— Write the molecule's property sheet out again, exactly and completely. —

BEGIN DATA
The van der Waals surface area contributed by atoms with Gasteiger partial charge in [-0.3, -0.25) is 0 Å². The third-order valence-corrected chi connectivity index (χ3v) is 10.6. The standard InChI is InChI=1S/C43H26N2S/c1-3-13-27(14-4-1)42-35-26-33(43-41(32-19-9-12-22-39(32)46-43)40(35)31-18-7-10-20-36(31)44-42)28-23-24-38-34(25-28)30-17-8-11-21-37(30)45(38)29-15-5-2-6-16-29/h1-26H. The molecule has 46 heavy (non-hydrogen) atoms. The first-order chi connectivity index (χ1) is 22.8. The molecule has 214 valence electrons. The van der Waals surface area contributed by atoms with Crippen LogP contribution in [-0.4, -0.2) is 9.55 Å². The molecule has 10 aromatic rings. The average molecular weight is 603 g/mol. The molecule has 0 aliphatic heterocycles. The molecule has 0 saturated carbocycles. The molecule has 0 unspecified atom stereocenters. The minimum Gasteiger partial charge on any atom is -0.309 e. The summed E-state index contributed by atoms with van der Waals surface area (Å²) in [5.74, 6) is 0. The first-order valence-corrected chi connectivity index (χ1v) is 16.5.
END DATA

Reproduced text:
The van der Waals surface area contributed by atoms with Gasteiger partial charge in [-0.3, -0.25) is 0 Å². The third-order valence-corrected chi connectivity index (χ3v) is 10.6. The standard InChI is InChI=1S/C43H26N2S/c1-3-13-27(14-4-1)42-35-26-33(43-41(32-19-9-12-22-39(32)46-43)40(35)31-18-7-10-20-36(31)44-42)28-23-24-38-34(25-28)30-17-8-11-21-37(30)45(38)29-15-5-2-6-16-29/h1-26H. The molecule has 46 heavy (non-hydrogen) atoms. The first-order chi connectivity index (χ1) is 22.8. The molecule has 214 valence electrons. The van der Waals surface area contributed by atoms with Crippen LogP contribution in [-0.4, -0.2) is 9.55 Å². The molecule has 10 aromatic rings. The average molecular weight is 603 g/mol. The molecule has 0 aliphatic heterocycles. The molecule has 0 saturated carbocycles. The molecule has 0 unspecified atom stereocenters. The minimum Gasteiger partial charge on any atom is -0.309 e. The summed E-state index contributed by atoms with van der Waals surface area (Å²) in [5.74, 6) is 0. The first-order valence-corrected chi connectivity index (χ1v) is 16.5.